The Crossfit Workout That Will Get You Sweating

Roughly 10 years ago, a movie came out that was the first since Pumping Iron to spur an increased up-take in gym membership.

The shredded midsections, vein-riddled arms and perfect physiques got far more attention than the story of 300 ever did. Aside from the epic filters the editors used, what is it that made the characters look so good? The rumor-mill was rife with stories that the actors all followed a specific workout to gain these legendary proportions, which is when this workout of the day (WOD) first gained popularity.

To mark a decade since this training phenomenon first took hold, we’ve broken down how to do the CrossFit-inspired 300 WOD better in every way so you forge a warrior physique that takes you to become the alpha of your gym.

 

1. Pull-ups (25 reps)

Focus on momentum as you perform this exercise. Some will choose to “kip” or “butterfly” to make the 25 more realistic. It’s rare to see someone bust out 25 strict pull-ups. When you first give it a go, you may find yourself breaking this up into a few sets to make it more manageable, so find out what your limit is before you try this workout and know when you’ll need a rest.


2. Deadlifts with 135lb (50 reps)

While the weight will feel relatively light for the seasoned lifter, you will start to feel the lower back and legs weaken as you cross over the mid point. Focus on keeping a tight core, engaging the lats with each lift and using a hip hinge as your primary mover. Any breakdown in form will cannibalize performance in later exercises, so stand side-on to a mirror and always ensure your back is flat during the entire movement – don’t risk one poor-form rep.


3. Push-ups (50 reps)

To make sure that you keep the strain off your shoulders, focus on keeping your elbows tucked in closer to your body as opposed to flaring out to the side. Regularly test the number of reps you can do before needing a break, this will give you an indication of when to plan your rest. Some people can do 20 before a break while others are better off doing five sets of 10 reps. Often longer rest breaks can see you finishing faster and stronger.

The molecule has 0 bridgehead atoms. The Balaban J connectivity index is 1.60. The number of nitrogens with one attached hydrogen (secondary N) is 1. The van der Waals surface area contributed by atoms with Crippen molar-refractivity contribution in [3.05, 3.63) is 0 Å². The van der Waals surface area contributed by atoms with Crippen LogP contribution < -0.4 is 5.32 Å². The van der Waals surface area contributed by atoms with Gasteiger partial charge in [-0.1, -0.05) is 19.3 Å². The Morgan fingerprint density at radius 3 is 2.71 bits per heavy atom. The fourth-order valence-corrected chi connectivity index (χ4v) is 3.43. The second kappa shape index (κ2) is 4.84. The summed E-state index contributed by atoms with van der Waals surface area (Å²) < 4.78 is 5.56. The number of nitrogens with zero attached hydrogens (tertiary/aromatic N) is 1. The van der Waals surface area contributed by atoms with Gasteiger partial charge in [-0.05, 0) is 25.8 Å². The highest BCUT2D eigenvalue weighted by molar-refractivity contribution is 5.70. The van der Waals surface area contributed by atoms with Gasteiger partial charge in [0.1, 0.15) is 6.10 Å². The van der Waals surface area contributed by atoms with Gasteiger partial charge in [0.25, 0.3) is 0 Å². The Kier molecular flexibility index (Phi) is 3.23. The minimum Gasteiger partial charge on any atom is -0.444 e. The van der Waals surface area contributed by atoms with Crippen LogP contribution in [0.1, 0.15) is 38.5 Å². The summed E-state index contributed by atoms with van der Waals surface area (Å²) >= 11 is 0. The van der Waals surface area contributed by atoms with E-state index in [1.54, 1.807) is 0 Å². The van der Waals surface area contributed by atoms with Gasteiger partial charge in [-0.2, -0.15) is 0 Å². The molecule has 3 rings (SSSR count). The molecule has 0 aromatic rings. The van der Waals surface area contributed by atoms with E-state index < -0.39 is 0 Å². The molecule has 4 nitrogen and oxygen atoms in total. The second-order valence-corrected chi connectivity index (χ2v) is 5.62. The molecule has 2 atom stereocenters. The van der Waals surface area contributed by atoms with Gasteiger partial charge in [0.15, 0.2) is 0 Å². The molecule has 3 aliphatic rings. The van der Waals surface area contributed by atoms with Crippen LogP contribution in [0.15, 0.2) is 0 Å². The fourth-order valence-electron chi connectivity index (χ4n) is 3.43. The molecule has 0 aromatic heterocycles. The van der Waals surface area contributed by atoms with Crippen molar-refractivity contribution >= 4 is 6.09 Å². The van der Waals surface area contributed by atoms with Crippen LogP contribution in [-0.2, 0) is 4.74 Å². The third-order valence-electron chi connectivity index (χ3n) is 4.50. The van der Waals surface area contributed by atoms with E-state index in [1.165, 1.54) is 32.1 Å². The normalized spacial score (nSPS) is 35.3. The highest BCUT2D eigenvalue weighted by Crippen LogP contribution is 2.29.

4. A 24-inch box jump (50 reps)

When you perform this movement correctly, you will find yourself in a rhythm and the 50 reps will move by fast. Focus on a soft landing on the box so the force is absorbed by your hips. Be careful when you come back down. A jump down will cause the legs to fatigue faster so conserve energy by stepping down. Your explosive strength does taper after 4-6 reps, so be mindful of taking a well timed break or your shins could suffer.


5. Floor wipers with 135lb (50 reps)

This is a glorified leg raise that blasts the abs and the obliques. While lying on your back with your legs extended out on the floor, raise your legs to the left, down the center, then to the right and again down to the center to complete one full rep. The big secret is keeping your shoulders, neck and head relaxed or they’ll suck up energy and tire you out.


6. Single kettle bell clean & press (50 reps)

Start each rep from the floor and complete 25 reps with each arm. You will drive the clean with your hips but try to keep the press primarily an upper body movement or you’ll tax your legs too much.


7. Pull-ups (25 reps)

As if the first round of pull-ups wasn’t brutal enough, now you have the wonderful opportunity to finish your 300 reps with 25 more! If you kept the first 25 strict you will likely need momentum here through a “kip” or “butterfly”.

 

Find workouts and more in every issue of TRAIN magazine. 

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